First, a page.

Being a parent is a challenging and rewarding responsibility, but what happens when a parent fails to meet their responsibilities toward their child? Unfortunately, this is a challenge that many families face, and it can be emotionally draining for everyone involved. In some cases, terminating a parent's rights may be the best option for the child's well-being.
However, the process of terminating a parent's rights is not a cut-and-dried process, and it's important to understand the legal requirements and procedures involved. If you're in Illinois and considering terminating parental rights, you can get in touch with our experienced family law lawyers to guide you through the process and ensure that all of your rights are protected.
What is the Termination of Parental Rights?
Termination of parental rights is a legal process that ends the legal relationship between a parent and their child. When a parent's rights are terminated, they are no longer responsible for the child's care, and they lose all legal rights to make decisions about the child's upbringing.
This could include rights for parenting time, decision-making power, and child support obligations. This process can be voluntary, where a parent agrees to relinquish their rights, or involuntary, where a court terminates a parent's rights without their consent. An experienced family lawyer can help you understand the legal repercussions of both.
Notably, for the 2020 fiscal year, a total of 63,800 parental rights were formally terminated in the US - lower than the 71,900 cases in 2019. This notwithstanding, parenting rights termination continues to remain an important area of family law.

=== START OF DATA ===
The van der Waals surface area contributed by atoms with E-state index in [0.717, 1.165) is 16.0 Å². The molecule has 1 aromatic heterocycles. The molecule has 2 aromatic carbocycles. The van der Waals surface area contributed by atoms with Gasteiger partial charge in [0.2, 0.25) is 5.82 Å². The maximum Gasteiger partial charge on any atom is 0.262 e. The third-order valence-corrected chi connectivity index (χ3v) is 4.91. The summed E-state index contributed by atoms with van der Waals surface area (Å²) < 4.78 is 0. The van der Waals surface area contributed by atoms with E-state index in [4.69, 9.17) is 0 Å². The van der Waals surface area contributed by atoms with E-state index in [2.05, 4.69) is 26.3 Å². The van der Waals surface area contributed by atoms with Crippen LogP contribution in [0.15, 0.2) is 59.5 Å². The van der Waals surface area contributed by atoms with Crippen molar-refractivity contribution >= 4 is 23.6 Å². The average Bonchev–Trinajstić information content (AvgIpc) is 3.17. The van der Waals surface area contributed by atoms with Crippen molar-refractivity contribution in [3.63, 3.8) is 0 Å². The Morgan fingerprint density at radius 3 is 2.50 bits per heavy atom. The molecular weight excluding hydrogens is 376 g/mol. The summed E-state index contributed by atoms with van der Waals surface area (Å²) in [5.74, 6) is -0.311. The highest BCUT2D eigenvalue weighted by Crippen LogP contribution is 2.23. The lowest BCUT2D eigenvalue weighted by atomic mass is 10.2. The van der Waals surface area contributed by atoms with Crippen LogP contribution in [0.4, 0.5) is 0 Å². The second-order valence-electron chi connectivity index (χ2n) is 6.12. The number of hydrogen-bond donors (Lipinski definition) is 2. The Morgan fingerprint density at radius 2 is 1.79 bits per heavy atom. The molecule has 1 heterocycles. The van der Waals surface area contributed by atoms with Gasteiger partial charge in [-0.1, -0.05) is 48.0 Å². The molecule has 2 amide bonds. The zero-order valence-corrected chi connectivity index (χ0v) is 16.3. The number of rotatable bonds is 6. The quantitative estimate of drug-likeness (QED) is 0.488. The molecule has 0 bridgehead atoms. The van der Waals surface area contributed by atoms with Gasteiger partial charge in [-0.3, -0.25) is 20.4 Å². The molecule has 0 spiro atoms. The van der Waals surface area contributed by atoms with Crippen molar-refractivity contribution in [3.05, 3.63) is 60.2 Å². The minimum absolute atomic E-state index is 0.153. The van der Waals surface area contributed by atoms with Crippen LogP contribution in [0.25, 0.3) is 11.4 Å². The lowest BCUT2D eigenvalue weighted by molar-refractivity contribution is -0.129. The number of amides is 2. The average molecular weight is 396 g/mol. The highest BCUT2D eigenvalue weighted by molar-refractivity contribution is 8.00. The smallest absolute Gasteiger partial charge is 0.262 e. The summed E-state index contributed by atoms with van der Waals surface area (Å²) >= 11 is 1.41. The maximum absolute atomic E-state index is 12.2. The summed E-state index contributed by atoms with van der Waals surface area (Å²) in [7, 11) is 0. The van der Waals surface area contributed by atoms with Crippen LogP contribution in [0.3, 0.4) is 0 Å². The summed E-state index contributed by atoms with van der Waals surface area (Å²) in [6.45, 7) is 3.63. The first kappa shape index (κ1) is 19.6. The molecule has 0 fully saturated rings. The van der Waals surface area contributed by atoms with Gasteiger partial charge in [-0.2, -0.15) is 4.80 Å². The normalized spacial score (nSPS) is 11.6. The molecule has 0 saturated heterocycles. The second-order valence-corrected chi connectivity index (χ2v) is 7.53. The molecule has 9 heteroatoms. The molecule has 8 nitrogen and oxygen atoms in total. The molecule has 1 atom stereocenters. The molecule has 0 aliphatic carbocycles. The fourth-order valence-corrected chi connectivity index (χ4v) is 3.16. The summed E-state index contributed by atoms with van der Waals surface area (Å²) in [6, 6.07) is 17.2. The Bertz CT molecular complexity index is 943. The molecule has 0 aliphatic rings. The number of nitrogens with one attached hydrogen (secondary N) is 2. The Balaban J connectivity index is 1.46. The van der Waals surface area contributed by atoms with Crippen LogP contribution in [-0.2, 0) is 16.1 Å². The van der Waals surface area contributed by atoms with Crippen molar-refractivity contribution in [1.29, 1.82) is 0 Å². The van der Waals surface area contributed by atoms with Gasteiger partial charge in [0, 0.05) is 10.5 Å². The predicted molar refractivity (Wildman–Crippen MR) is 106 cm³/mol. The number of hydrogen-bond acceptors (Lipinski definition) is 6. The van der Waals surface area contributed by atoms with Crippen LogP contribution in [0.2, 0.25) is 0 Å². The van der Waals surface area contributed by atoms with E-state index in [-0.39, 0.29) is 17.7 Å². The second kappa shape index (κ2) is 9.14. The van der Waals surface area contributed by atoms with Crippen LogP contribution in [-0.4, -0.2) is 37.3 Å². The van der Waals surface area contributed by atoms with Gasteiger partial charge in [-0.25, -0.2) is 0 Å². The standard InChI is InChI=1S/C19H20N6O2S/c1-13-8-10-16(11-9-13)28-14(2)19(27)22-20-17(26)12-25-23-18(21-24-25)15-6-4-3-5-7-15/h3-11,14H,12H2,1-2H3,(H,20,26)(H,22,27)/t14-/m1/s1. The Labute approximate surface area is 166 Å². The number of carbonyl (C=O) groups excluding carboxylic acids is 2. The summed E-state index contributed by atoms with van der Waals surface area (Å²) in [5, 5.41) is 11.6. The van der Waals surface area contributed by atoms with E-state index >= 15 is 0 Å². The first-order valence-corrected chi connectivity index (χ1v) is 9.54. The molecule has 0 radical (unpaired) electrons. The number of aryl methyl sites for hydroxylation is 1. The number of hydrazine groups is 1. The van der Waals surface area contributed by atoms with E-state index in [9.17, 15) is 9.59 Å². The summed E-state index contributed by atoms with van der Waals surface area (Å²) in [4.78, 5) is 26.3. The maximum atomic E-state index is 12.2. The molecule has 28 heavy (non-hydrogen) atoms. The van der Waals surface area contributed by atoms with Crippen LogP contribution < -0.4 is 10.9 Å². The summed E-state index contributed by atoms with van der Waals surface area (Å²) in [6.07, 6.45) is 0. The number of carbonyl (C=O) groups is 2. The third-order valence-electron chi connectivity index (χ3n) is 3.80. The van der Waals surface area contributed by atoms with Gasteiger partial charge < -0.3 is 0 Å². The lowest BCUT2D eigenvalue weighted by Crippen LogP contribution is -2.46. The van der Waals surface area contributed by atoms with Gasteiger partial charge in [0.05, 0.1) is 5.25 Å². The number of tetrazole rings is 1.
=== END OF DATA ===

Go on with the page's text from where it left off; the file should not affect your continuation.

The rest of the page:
Reasons for Termination in Illinois
The termination of parental rights is a serious matter, and it's not something that should be taken lightly. In Illinois, the state will only terminate a parent's rights if it's in the best interests of the child. There is a myriad of reasons why a court may terminate a parent's rights, including:
- Persistent neglect or substantial neglect
- Physical child abuse, sexual abuse, or emotional abuse of the child
- Failure by the parent to protect the child from conditions that could endanger their welfare
- Abandonment of the child
- Habitual drunkenness or drug addiction
- Mental impairment that makes the legal parent unable to care for the child
- Being convicted of a felony that involves a child or any other evidence of abuse
- Being declared a depraved person
- Failure to pay child support for more than one year
- Failure to maintain a reasonable degree of interest, concern, or parenting responsibility for the child's welfare
Voluntary Termination of Parental Rights
In some cases, a parent may voluntarily choose to terminate their parental rights. This may happen in extreme circumstances where the parent feels that they are unable to provide the care and support that their child needs or where they wish to give the child up for adoption. To voluntarily terminate parental rights in Illinois, the parent must provide written consent, and the court will only grant the termination if it is in the best interests of the child.
Requirements for Voluntary Termination of Parental Rights in Illinois:
To voluntarily terminate parental rights in Illinois, the following requirements must be met:
- The biological parent must be informed of their legal rights and the consequences of their decision
- The parent must give their consent voluntarily and in writing
- The parent must not be under duress or coercion when providing their consent
- The parent must have undergone counseling to ensure that they understand the implications of their decision
- The court must find that termination is in the child's best interests
Involuntary Termination of Parental Rights